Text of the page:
And as more in tariffs are being paid - it also raises the question of whether that will impact consumers.

But the other option to increasing tariffs is one which President Trump repeatedly presses - the decision of buying items made in the U.S. - as the higher cost of imports from other nations would make higher-priced American products more competitive.

It's a protectionist type of argument which runs counter to what the Republican Party has backed for decades.

The Wall Street Journal editorial board last year said, "Mr. Trump may be the first openly protectionist President since Hoover."

“Buyers of product can make it themselves in the USA (ideal), or buy it from non-Tariffed countries,” Mr. Trump tweeted, as all sides will get to watch what happens in coming months in terms of economic impacts, if this trade war continues.

The Treasury Department estimates the U.S. will collect over $69 billion in tariffs in 2019 - up from $41 billion in 2018, and $34.5 billion in 2017.

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  • If you are one of the average Americans who eat 23 pounds of ice cream a year, then Sunday will be a good day for you. It’s National Ice Cream Day, and restaurants across the country are offering deals on cones, cups and shakes. >> Read more trending news  If any food deserves its own day, ice cream would be it. The creamy treat is an $11 billion industry that generates $1.6 billion in wages, according to the International Dairy Foods Association's economic report. According to ice cream makers and retailers, Illinois, Indiana, Michigan, Ohio and Wisconsin are the country’s most successful ice cream markets.  Below are some deals you can snag on ice cream treats this weekend. Note: Not every restaurant in a chain may be honoring the deals, so be sure to check with local ice cream shops to confirm which deals are available before you go. Baskin-Robbins: On Sunday, guests can purchase two prepacked quarts of any ice cream for just $7.99. On Wednesday, July 31, fans can “Celebrate 31” with $1.70 scoops. The deal is valid on 4-ounce single scoops only. Waffle cones and toppings are extra. The deal cannot be combined with other offers and is valid at participating U.S. stores. Carvel: Buy one cup or cone of soft ice cream and get a free cup or cone free all day Sunday. Cold Stone Creamery: Cold Stone Creamery has a buy one, get one free offer when you sign up by Thursday for the Cold Stone rewards program on the company's website.  Dairy Queen: Dairy Queen has a buy one Cupfection treat for 99 cents, get one free offer through Sunday at participating locations. Limit one per customer. Dippin' Dots: Participating Dippin’ Dots locations will be giving away a free mini cup of Dippin’ Dots during a two-hour window on Sunday. Customers should check their local store for the hours. GODIVA Boutiques: Godiva Boutiques will offer 50% off soft serve and parfaits at participating locations.  Johnny Rockets: Get a free milkshake when you purchase an entree on National Ice Cream Day. McDonald’s: At participating locations, McDonald’s is offering a summer deal in which you can get a vanilla cone for $1. Monkey Joe's: On Sunday, kids can get a free ice cream cup with a paid admission while supplies last. This offer cannot be combined with any other offers.  PetSmart: PetsHotel at participating PetSmart locations is offering a free doggie ice cream topped with dog biscuit treats on Saturday and Sunday from 9 a.m. to 5 p.m. each day. Potbelly Sandwich Shop: Get a large hand-dipped milkshake free on Sunday when you purchase an entree. Mention National Ice Cream Day at the register to claim the deal. Your Pie: Get a free scoop of Italian gelato with any purchase Sunday. Yogurtland: Buy one ice cream, get one free when you visit Yogurtland on Sunday from 1 p.m. to 6 p.m.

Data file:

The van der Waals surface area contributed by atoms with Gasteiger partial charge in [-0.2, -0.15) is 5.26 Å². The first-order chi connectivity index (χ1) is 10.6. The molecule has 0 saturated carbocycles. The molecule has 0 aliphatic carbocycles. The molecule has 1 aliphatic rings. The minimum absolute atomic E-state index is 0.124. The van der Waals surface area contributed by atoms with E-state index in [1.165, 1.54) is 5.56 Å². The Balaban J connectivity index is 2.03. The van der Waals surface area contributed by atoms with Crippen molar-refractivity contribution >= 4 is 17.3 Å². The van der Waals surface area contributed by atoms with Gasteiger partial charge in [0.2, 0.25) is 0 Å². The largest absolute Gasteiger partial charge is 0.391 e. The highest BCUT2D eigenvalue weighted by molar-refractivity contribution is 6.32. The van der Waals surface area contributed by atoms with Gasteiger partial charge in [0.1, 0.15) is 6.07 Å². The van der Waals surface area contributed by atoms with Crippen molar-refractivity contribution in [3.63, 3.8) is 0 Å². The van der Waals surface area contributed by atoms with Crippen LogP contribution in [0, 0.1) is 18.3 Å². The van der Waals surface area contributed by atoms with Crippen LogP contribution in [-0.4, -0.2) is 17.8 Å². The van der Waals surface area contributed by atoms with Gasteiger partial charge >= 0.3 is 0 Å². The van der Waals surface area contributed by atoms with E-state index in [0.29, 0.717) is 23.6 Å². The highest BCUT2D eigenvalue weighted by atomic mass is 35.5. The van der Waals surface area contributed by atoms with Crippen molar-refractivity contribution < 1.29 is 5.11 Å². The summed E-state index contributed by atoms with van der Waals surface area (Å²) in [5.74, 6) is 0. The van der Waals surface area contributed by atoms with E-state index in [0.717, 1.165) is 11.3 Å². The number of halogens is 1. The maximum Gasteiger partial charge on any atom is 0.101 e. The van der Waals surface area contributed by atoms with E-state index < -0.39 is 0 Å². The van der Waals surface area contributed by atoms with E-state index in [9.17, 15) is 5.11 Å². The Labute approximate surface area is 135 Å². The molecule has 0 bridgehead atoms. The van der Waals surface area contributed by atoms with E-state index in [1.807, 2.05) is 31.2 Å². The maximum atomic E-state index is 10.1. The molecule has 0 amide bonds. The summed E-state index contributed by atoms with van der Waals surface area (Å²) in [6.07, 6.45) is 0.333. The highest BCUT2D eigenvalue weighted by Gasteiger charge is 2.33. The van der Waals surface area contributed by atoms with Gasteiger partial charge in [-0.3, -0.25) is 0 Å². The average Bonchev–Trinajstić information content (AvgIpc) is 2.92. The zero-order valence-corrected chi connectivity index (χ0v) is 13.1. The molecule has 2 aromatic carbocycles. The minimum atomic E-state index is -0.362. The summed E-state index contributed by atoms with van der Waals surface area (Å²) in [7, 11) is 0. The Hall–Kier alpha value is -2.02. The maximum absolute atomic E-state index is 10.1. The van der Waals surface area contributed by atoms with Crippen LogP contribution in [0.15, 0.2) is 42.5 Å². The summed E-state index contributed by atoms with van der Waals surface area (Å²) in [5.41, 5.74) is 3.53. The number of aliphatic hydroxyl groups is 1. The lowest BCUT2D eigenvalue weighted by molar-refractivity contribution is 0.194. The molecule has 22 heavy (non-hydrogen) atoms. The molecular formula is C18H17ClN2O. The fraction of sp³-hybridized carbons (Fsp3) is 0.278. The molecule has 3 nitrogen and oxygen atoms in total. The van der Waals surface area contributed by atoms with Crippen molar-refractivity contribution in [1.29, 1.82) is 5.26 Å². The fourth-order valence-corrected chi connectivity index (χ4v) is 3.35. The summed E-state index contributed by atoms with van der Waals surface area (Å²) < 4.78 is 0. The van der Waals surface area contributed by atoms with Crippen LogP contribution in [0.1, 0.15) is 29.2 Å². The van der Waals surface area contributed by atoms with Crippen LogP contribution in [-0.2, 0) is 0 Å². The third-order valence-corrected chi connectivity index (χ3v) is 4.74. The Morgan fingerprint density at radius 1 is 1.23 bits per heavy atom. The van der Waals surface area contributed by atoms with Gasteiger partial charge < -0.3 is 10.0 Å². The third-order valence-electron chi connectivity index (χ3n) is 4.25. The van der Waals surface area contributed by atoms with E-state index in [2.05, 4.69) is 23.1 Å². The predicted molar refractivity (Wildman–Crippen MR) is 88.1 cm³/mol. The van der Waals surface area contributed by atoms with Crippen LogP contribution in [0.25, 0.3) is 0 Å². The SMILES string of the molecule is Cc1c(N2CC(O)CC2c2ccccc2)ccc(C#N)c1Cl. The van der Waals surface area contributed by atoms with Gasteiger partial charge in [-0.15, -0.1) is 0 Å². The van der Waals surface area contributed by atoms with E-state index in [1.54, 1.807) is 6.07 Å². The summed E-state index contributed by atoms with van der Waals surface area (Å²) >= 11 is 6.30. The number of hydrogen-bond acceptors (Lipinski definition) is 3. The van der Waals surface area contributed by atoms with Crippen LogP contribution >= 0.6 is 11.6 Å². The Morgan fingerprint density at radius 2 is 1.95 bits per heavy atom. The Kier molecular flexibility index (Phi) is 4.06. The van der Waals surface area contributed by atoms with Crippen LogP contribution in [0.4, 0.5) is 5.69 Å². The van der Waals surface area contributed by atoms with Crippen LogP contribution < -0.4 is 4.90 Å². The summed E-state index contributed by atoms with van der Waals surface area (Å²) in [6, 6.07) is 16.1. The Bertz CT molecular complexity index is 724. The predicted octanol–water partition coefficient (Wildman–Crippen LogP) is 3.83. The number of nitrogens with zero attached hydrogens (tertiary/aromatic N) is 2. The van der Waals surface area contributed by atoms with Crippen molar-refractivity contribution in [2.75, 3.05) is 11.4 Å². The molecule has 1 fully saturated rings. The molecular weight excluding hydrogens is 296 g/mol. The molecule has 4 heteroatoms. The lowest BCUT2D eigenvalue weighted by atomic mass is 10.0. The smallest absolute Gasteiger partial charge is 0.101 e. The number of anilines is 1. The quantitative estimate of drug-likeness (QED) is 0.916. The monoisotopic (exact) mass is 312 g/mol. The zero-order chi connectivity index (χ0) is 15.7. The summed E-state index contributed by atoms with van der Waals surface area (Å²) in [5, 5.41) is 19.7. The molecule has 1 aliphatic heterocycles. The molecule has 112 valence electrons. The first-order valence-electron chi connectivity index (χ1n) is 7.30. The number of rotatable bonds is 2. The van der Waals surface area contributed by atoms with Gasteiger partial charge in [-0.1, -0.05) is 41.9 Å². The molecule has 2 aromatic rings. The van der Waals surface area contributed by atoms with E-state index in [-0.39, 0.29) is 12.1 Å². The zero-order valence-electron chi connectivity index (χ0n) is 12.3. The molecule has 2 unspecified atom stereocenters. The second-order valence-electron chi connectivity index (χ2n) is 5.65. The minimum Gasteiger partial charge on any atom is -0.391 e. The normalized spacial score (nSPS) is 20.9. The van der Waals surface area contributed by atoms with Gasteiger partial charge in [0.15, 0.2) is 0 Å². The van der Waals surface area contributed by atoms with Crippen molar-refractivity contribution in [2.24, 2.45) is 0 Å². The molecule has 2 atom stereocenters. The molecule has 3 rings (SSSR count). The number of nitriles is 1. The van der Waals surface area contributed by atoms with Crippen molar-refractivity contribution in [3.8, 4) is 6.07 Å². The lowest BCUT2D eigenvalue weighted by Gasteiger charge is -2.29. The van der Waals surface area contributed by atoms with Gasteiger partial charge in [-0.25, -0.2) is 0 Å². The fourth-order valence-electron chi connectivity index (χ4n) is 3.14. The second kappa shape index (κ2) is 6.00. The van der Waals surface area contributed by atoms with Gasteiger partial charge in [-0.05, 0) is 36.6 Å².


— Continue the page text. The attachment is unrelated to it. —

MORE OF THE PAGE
• Kentucky police officials have charged a Louisville attorney with assault after he allegedly attacked a colleague with a Lysol can during a fight in the courthouse. Lindsey Scott, 63, is charged with second-degree assault in the incident, according to WDRB in Louisville. He was booked into and released from the metro jail. >> Read more trending news  Jefferson County Sheriff’s Office officials said another defense attorney, James “J.R.” Moore, was working on some of his cases around 8 a.m. Wednesday in an attorney workroom next to a district courtroom. At some point, Scott entered the room. “Some sort of altercation developed,” Lt. Col. Carl Yates, a spokesman for the Sheriff’s Office, told the news station. Scott is accused of hitting Moore with the aerosol can, causing cuts to his head. When deputies got to the room, Moore was restraining Scott and both were covered with blood, Yates said. The workroom had to be shut down and cleaned of the blood. Surveillance footage released to local news stations by the Sheriff's Office shows the bloody scene, as well as a handcuffed Scott sitting on a bench with blood covering his white suit. Moore was sent to the hospital, where he told WAVE 3 News in Louisville he received about a dozen staples to his head. Scott, who told deputies he was suffering chest pains, was taken to the hospital as well, but was later booked into the jail. Moore later posted a message on Facebook about the skirmish. “Today, I was totally blindsided while peacefully eating my breakfast,” Moore wrote, according to WAVE 3 News. “First thing I felt was a thud. Just a scalp wound. “My friends need not be concerned. All concerns should be for my perpetrator. Something is apparently very wrong in his life. He is a good man.” Other attorneys also expressed shock over the incident, saying both Moore and Scott are well-known and well-liked. Wednesday’s incident is not the first time Scott has been behind bars. According to the Courier-Journal, the attorney was at the center of a sensational court case in the 1980s when, as a corporal in the U.S. Marine Corps, he was convicted of raping and attempting to kill a fellow Marine’s wife at the Quantico military base in Virginia. Scott, a Louisville native, was sentenced to 30 years in prison, but the verdict was later overturned on the grounds he received ineffective counsel from his civilian lawyer, the Courier-Journal reported. The Washington Post in 1988 covered his second military trial, at the end of which he was exonerated by the military jury of charges of attempted murder, rape, sodomy and abduction. Scott, who had spent four years in Fort Leavenworth, wept silently, the Post reported. “In the tiny spectators’ gallery, Scott’s ailing mother, Mildred, began to shout in a gravelly voice, ‘Thank you, Jesus! Thank you, Lord Jesus! Thank the Lord for giving me back my innocent child!’ before she was pulled from the courtroom by four or five supporters,” the Post story read. The Post reported there was one significant difference in evidence between the first and second trials: the recollection of a former security officer at a Zayre department store in Woodbridge, about 12 miles from Quantico, who testified she saw Scott shopping in the store at the time the victim was being attacked on the base. Her testimony backed up Scott’s claim that he had spent the evening of the attack shopping for his pregnant wife’s birthday, which was the following day, the Post said. The victim also had trouble identifying Scott in the days after the attack, saying each time that other men in the photos and lineup resembled him. The Post reported she said she picked Scott out of the lineup because, “He scares me the most.” No physical evidence linked Scott to the crime, the newspaper said. 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'The passport was for personal protection in the event of travel to dangerous areas, only to be presented to potential (kidnappers), hijackers or terrorists should violent episodes occur.' It was not immediately clear how Epstein obtained the passport. Update 12:40 p.m. EDT July 15: Two of Epstein's alleged victims on Monday asked Berman not to allow the 66-year-old to be released on bail pending his trial. Both spoke at his bail hearing in New York. Courtney Wild said she was 14 years old when Epstein started sexually abusing her in Palm Beach, Florida, according to Courthouse News. She told the court that if Epstein were to be granted bail, he would be 'a scary person to have walking the streets,' CNN reported. Annie Farmer said she met Epstein when she was 16 years old and that he behaved inappropriately, though she declined to give details, according to Courthouse News. She also asked Berman not to grant bail to Epstein. Prosecutors said Monday that during a search of Epstein's home safe, authorities found a bogus passport that listed a Saudi Arabia residence, 'piles of cash' and 'dozens of diamonds.' The passport, issued in the 1980s, had Epstein's photo on it but a different name. Prosecutors said previously that federal agents found a trove of nude photos during the raid on Epstein's mansion following his arrest on sex trafficking charges. Update 10:30 a.m. EDT July 15: Epstein will remain incarcerated until at least Thursday, when a judge said he'll likely rule on whether to grant bail to the 66-year-old, CNN reported. Several of Epstein's alleged victims were in court Monday, according to Courthouse News. Prosecutors said Friday in a court filing that multiple victims have told government officials that they want Epstein detained until his trial because they fear his release will give him the opportunity to harass them. Original report: Epstein's attorneys have asked a judge to allow their client to be detained at his Manhattan mansion until trial and offered to put up a 'substantial' bond to ensure his compliance with the proposed terms of his release. Among other things, Epstein's attorneys proposed he be fitted with a GPS device and said their client would agree to ground his private jet. In a response filed Friday, prosecutors argued Epstein should be held without bond due the severity of his charges and his financial means. Prosecutors said they believe Epstein might have tried to influence witnesses after discovering that he had paid a total of $350,000 to two individuals, including a former employee, in the last year. Authorities said that several more women have come forward to accuse Epstein of sexually abusing them since charges against the New York hedge fund manager were made public last week. Officials have said authorities found 'hundreds or thousands of nude and seminude photographs of young females in his Manhattan mansion on the night of his arrest,' evidence which they say eliminates 'any doubt that the defendant is unrepentant and unreformed.' Epstein is accused of sexually exploiting and abusing dozens of girls at his homes in New York and Florida, heading a sex trafficking scheme that saw his victims recruiting other girls to be abused. He pleaded not guilty last week to sex trafficking and sex trafficking conspiracy charges. Epstein avoided significant jail time and federal prosecution in 2008 as part of a deal overseen by then-U.S. Attorney Alex Acosta. As part of the non-prosecution agreement, Epstein pleaded guilty to a pair of lesser charges and agreed to register as a sex offender. He served 13 months in jail as part of the deal. Acosta said his office 'proceeded appropriately, based on the evidence' in 2008, but scrutiny of the once-secret deal, detailed in a series of in-depth reports published last year by The Miami Herald, prompted him to resign last week from his role as President Donald Trump's secretary of labor. The Associated Press contributed to this report.